A guest post by Francesca Baker
We tend to have the idea that once we reach a grand age, say around 21, and have completed university, we will have things all figured out. Often told the importance of studying a subject and getting a degree that will lead to a specific career, it’s a bit disheartening to perhaps realise that you don’t really know what you want to do with the rest of your life.
The good news is that we’re expected to live longer than ever - up to 125 years according to scientist Jan Vijg, professor and Chair of Genetics at Albert Einstein College of Medicine. So there’s plenty of time to figure things out. You don't have to do one job for the rest of your life. Forrester Research predicts that today's youngest workers will actually hold around twelve to fifteen jobs in their lifetime.
So if you're daunted by graduation and wondering 'where next?' here are a few strategies to help you out.
Talk to as many different people as you can
How can you enter a field you’ve never heard of? To start with, you have to hear of it. Speak to your parents, friend's parents, email people with interesting job titles and gather a whole bunch of ideas. At university you will meet and be exposed to people with lives very different to your own, backgrounds that differ immensely, and people who may have parents with completely different jobs.
Keep open minded about the future
According to a 2013 report by the U.S. Department of Labor, 65% of today’s schoolchildren will eventually be employed in jobs that have yet to be created. So don't close any doors just yet. At the same time, more industries are becoming automated, and the job market is changing as a result. This might mean that the value we place on certain roles changes too. For example, according to research by PwC, whilst 30% of jobs may be automated by 2030, fields such as education and health and social care are unlikely to be affected to such a degree. These tend to be the markets we value the least – at the moment. Creative roles – those we're often told to veer away from – are in fact some of the safest from automation, say researchers and academics at the Oxford Martin Programme on the Impacts of Future Technology.
Look at LinkedIn
Find some individuals who you think have dreamy sounding jobs. Scroll down through their profile and see what they did right at the start of their career. Chances are it’s not been a linear path and this will help you to develop some ideas of what you can do that might lead to interesting places. These people that you admire might be at the top of their game now, but they haven't always been there.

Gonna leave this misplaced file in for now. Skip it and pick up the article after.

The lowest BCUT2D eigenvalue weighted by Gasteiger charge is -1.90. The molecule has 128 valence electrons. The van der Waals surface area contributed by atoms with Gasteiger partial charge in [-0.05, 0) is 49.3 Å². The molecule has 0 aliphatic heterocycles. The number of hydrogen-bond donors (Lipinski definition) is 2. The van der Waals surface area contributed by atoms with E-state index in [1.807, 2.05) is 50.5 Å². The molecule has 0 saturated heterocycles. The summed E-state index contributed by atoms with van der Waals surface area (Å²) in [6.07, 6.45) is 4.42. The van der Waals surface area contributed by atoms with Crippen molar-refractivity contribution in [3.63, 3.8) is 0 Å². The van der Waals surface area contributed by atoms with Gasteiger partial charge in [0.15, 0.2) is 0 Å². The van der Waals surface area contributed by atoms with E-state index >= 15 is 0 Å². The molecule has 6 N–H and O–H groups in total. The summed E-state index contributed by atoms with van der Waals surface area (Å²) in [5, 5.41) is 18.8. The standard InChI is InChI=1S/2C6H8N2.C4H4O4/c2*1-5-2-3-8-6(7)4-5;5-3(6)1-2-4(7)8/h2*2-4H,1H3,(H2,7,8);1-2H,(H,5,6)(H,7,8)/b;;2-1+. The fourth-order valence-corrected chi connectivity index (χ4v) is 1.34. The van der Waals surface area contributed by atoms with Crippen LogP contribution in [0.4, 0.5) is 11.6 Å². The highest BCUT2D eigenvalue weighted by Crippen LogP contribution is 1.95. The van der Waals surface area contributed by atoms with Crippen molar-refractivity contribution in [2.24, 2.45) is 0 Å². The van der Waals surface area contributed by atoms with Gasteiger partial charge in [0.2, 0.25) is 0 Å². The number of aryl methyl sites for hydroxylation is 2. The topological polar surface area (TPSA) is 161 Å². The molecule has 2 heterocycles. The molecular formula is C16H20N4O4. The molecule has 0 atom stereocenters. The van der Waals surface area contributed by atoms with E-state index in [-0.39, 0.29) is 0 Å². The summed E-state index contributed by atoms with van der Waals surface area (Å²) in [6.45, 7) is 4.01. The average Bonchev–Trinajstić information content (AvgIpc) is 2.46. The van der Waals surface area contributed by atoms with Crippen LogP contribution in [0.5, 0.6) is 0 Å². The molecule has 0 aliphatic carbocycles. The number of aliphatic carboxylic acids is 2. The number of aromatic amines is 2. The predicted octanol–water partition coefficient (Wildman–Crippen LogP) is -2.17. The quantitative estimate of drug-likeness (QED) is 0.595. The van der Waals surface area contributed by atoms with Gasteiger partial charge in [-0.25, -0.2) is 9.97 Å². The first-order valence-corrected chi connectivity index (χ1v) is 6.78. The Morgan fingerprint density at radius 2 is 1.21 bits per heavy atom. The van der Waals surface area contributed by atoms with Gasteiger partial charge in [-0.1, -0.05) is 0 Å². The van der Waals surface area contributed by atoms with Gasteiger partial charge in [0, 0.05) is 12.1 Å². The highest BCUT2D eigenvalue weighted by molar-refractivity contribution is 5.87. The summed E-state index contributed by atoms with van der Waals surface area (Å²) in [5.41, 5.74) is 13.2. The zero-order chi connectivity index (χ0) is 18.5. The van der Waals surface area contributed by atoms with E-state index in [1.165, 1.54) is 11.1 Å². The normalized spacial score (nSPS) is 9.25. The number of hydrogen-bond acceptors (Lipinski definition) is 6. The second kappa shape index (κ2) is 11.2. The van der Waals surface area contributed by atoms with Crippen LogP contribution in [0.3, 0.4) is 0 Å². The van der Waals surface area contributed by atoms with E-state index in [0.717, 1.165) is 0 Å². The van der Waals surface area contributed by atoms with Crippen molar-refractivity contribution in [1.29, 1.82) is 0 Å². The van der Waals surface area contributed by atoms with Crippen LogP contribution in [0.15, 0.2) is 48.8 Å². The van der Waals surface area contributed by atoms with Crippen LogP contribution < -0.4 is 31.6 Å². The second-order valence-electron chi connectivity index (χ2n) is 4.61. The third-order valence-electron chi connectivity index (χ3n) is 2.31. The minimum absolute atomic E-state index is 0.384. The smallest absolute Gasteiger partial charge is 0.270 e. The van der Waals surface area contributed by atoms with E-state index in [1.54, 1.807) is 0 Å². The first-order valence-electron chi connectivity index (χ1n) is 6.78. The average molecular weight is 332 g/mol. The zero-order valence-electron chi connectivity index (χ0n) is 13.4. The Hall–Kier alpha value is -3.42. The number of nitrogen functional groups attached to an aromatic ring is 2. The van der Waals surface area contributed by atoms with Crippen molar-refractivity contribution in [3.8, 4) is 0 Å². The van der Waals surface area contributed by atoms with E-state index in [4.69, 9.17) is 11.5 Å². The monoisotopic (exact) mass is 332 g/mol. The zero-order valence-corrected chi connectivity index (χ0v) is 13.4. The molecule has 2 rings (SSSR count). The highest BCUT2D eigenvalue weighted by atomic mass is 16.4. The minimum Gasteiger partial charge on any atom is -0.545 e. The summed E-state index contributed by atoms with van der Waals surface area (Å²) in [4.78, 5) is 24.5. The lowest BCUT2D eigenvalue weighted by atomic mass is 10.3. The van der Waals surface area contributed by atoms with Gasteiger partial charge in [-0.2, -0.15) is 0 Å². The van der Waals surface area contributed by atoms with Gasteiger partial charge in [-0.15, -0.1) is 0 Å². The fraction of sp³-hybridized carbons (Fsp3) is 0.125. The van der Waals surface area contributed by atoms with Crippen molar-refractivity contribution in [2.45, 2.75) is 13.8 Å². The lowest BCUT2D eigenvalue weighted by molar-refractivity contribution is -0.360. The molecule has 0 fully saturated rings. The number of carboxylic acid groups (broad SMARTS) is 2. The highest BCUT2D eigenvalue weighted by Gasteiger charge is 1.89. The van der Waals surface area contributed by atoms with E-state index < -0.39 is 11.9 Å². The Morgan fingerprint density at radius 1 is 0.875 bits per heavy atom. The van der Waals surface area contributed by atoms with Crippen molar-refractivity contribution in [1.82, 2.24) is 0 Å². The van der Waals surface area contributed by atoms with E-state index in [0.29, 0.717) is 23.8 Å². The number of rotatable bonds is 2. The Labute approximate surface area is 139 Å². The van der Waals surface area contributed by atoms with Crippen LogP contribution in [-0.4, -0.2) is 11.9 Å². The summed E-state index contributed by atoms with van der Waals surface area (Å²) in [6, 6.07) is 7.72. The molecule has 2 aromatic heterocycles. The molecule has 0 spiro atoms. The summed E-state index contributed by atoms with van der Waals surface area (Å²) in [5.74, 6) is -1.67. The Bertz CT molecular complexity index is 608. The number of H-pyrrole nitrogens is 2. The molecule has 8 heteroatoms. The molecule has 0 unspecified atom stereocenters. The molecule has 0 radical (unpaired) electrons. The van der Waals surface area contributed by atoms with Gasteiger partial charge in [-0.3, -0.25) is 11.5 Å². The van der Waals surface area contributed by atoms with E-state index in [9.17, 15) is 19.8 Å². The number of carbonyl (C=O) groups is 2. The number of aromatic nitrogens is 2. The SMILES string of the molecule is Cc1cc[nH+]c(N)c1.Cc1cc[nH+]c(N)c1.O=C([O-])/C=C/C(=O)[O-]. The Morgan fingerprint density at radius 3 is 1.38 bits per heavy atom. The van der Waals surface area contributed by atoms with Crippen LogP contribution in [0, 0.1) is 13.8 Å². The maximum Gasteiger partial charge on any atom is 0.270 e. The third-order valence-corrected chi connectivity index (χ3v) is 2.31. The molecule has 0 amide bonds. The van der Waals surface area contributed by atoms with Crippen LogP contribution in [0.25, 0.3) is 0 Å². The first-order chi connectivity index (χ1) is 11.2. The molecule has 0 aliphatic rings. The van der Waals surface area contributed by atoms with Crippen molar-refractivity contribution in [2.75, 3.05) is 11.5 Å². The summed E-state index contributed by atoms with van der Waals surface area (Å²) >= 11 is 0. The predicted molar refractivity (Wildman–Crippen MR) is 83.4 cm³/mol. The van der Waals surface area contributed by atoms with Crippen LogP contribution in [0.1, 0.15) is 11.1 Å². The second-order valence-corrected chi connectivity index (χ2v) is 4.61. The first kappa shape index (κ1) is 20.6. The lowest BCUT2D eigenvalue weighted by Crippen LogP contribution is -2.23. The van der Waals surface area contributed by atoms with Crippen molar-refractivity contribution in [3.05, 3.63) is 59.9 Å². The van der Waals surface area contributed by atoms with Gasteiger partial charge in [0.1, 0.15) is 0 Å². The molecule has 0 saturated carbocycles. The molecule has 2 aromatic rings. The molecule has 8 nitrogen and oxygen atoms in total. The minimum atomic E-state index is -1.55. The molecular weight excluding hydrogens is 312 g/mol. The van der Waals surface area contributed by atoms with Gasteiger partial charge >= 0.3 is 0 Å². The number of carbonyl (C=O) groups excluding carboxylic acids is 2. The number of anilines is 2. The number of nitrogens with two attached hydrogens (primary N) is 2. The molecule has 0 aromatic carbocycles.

Think lily pads, not ladders
In The Quarter-Life Breakthrough, Adam Smiley Poswolsky recommends that we ditch the term ‘career ladder’ and instead focus on lily pads. This mindset involves seeing different jobs, cities and pursuits simply as new spots that you are curious about, all interconnected underneath, but not moving up or down. Unlike the career ladder mindset, which forces you to move in only one direction (“up”), the lily pad career mindset visualizes your career as a pond of lily pads, a series of interconnecting leaps you’ve made between different opportunities, his book suggests. What’s holding everything together are the roots: what you care about and how you want to help the world. See something you like? Try it out and see it as an experiment. You can always hop to another lily pad.
Five other lives
In Julia Cameron’s The Artists’ Way, she recommends an exercise in which you imagine five other lives, and then try to bring in parts of them to your everyday. It may well be that your chosen degree means that you can’t be an astronaut, but perhaps you can visit a planetarium. Think you want to be a yoga teacher? Try doing a daily class first. Not only does this help you explore different options, it also helps you think about the why behind a career, not just what career it is.
This doesn't necessarily mean further study, but approaching the world with curiosity. Even if you’re entering a more traditional career field, like law or medicine, your job is going to evolve and change as the world does. Think about other, more transferable, skills you can develop, such as presenting, marketing, facilitation or something else completely. If it interests you, it's worth investigating.